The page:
• You are at risk of fraud. Unlike Amazon, younger and smaller online marketplaces don't have enough restrictions to protect buyers from rip-offs. You need to be extremely careful when transacting with sellers.
  • Thanks to the lengthy and complex process of product sourcing and shipping, it takes longer to get your money back. Your package may even be subjected to delays depending on your location.
  • Even though many products on online marketplaces are significantly cheaper than on Amazon, they may still be pricier than those in retail stores. Plus, additional costs apply to every purchase.


What is retail arbitrage?


Retail arbitrage is when you source your products from a retail store, like Walmart or Target. This is the simplest business model because it doesn't require you to have your products shipped to your home. Here are its pros and cons.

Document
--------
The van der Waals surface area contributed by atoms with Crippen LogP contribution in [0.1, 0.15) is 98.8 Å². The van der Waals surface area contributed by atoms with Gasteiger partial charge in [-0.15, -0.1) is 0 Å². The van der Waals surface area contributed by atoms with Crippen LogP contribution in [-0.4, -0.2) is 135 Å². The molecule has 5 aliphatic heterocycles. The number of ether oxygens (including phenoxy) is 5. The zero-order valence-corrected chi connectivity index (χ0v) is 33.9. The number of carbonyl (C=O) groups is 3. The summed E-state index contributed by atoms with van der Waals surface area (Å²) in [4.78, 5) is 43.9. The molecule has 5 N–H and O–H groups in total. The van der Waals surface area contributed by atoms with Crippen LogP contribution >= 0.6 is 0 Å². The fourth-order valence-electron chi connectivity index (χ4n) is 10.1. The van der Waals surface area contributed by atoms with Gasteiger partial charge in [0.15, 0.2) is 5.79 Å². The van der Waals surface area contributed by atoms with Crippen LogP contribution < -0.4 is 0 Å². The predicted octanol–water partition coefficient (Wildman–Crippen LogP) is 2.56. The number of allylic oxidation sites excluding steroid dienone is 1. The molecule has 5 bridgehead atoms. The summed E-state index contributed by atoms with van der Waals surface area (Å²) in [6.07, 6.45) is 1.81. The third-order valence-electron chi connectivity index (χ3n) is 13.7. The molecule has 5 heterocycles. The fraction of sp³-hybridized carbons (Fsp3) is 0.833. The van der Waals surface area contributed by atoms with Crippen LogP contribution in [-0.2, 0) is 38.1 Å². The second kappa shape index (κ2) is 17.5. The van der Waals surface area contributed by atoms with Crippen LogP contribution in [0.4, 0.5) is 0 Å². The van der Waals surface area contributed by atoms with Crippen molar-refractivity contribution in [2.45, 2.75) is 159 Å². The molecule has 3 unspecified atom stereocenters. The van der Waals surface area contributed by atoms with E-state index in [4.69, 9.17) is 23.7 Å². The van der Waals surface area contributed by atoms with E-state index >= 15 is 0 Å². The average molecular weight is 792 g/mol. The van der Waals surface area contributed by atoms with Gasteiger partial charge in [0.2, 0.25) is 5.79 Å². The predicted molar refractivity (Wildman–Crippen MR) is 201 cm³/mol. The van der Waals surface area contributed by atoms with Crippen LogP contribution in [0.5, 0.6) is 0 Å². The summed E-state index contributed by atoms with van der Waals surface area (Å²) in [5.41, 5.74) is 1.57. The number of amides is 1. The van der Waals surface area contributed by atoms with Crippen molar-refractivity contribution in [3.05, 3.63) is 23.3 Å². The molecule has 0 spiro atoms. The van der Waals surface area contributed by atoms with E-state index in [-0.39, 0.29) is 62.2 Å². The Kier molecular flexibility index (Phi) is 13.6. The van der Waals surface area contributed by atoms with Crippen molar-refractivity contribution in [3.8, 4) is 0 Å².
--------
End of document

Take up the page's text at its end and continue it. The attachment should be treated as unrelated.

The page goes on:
• You can start your Amazon business immediately. Once you have the budget, you can run to the store and purchase the products you plan to sell on Amazon. There's no need to wait for your products to be shipped.
  • You can negotiate discounts. This may not be applicable when sourcing products from Walmart, but it may be elsewhere. You can't do this online because the prices in online marketplaces are often fixed, and contacting sellers to haggle is almost impossible.
  • In case you purchased too many items and they won't fit in your car, you can request a delivery service, which most stores offer free of charge.
  • Clearance sales in stores are way more generous than those in online marketplaces. That's primarily because the starting prices of in-store products are already low.
  • Retail arbitrage allows you to inspect your products before purchasing them, guaranteeing quality and profitability. 
  • Products from retail stores are cheaper than those sold online. Your purchase also doesn't include shipping fees.